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Gerald Samuel MARKS

MARKS, Gerald Samuel Born on February 13, 1930 in Cape Town, South Africa, and died in Victoria General Hospital in Victoria, B.C., in the early morning hours of November 2nd, 2013. He grew up, one of five children of Shimon and Annie Marks, in the midst of the vibrant immigrant Jewish community of Woodstock, Cape Town. After completing high school Gerry spent a year in what was then Palestine in 1946-47, an experience that had a lifelong impact on him. He then did his BSc and MSc at the University of Cape Town, before going on to complete a Ph.D. in organic chemistry at Oxford University in the early 1950s. While completing his doctorate he courted and became engaged to Marion Tobias, the love of his life, also of Cape Town, who was visiting in England at the time. After marriage Gerry and Marion lived in Johannesburg for a year, before moving first to Ottawa in 1956 for an NRC postdoctoral fellowship, then on to Chicago for another postdoctoral fellowship, and then to London England for three years, where Gerry and Marion's two children, Lynne and Saul, were born. Soon after Saul's birth, in 1962, Gerry was offered a tenure track position in the department of Pharmacology at the University of Alberta in Edmonton. Gerry moved up rapidly at the U of A, becoming a full professor by 1967. In 1969 he was offered the Headship of the Department of Pharmacology at Queen's University, and the family moved again. Gerry built the department at Queen's up from very modest beginnings to a cohesive unit that became known across Canada and internationally for its teaching and research. He also had great integrity from the beginning of his career in not permitting any influence by drug companies on his department or his students, and was well known for his assignment for medical students in which they were required to assess the legitimacy of drug company advertising for a particular medication. Gerry had a brilliant scientific career with major contributions in a number of fields. He made particularly important contributions in two areas of research-the pharmacology of porphyrin metabolism and pharmacology of the gasotransmitters. His work in the former has led to significant advances in our understanding of how some drugs can be activated to attack the body's mechanisms for drug elimination. In this field, where he published his book Heme and Chlorophyll, he was a world resource. His work in the pharmacology of gasotransmitters led to opening up a new field of research that explores how certain gases, such as carbon monoxide, are made continuously by the human body and how they regulate a wide variety of bodily functions. Throughout his research career, Gerry has been a great mentor of students and postdoctoral fellows as well as his younger colleagues. His numerous research publications are a legacy that will serve the biomedical research community, especially that of pharmacology, forever. Gerry was also a wonderful and inspiring university teacher who won the Queen's Alumni Award for Teaching, and put a lot of time into mentoring students and junior colleagues with their teaching. While in Kingston he was active in curling, golf and in the Jewish community, and as someone with a strong sense of social justice, he fully supported his beloved wife Marion in all of her work with gay rights. Gerry was also known, by his colleagues, students, friends and family for his warmth, patience, kindness, integrity, generosity and sense of humour. His jokes and stories about growing up in an immigrant Jewish community brought to life a world that is no more. Eight years ago Gerry and Marion moved once more, to Victoria, British Columbia, to be with their daughter Lynne, son-in-law John, and most particularly their grandchildren Dori and Mira. Gerry's grandchildren gave him much joy, and he taught them a great deal about Jewish history and culture at a very personal level, and much more about how to be a true mensch, lessons that will remain with them forever. We would like to express our sincere thanks to Dr. Ted Rosenberg, Dr. John Fletcher and the nurses and other staff on the neurological ward of VGH who made Gerry's final week as peaceful and comfortable as possible. A funeral service for Gerry will be held Monday, November 4th at 1 pm at the Jewish Community Centre of Victoria, 3636 Shelbourne St, followed by internment at Hatley Memorial Gardens. Shiva will be held in the Harbour Room of the Laurel Point Condos, 225 Belleville St., at 7 pm on Monday, November 4th and at 7 pm on Tuesday, November 5th. In lieu of flowers donations can be made to the Kenya project, care of the Rotary Club of Victoria. For more information on how to donate email tdjones@telus.net.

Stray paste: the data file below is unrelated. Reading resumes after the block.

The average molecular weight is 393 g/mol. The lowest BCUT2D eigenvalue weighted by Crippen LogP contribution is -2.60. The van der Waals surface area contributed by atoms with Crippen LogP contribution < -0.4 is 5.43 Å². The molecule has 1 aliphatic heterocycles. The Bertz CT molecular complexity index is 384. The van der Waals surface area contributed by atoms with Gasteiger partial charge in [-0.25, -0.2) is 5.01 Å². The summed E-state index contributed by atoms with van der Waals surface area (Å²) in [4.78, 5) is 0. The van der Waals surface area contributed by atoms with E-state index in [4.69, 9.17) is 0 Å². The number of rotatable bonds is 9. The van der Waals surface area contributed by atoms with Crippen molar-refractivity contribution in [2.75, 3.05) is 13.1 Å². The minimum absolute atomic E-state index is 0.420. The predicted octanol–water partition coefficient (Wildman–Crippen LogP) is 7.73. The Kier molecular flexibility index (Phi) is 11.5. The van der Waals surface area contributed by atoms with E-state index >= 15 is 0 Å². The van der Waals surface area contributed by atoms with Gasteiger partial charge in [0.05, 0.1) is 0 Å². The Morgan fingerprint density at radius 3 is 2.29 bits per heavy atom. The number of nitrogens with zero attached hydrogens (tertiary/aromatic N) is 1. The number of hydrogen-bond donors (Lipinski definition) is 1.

Published in The Times Colonist from Nov. 3 to Nov. 5, 2013
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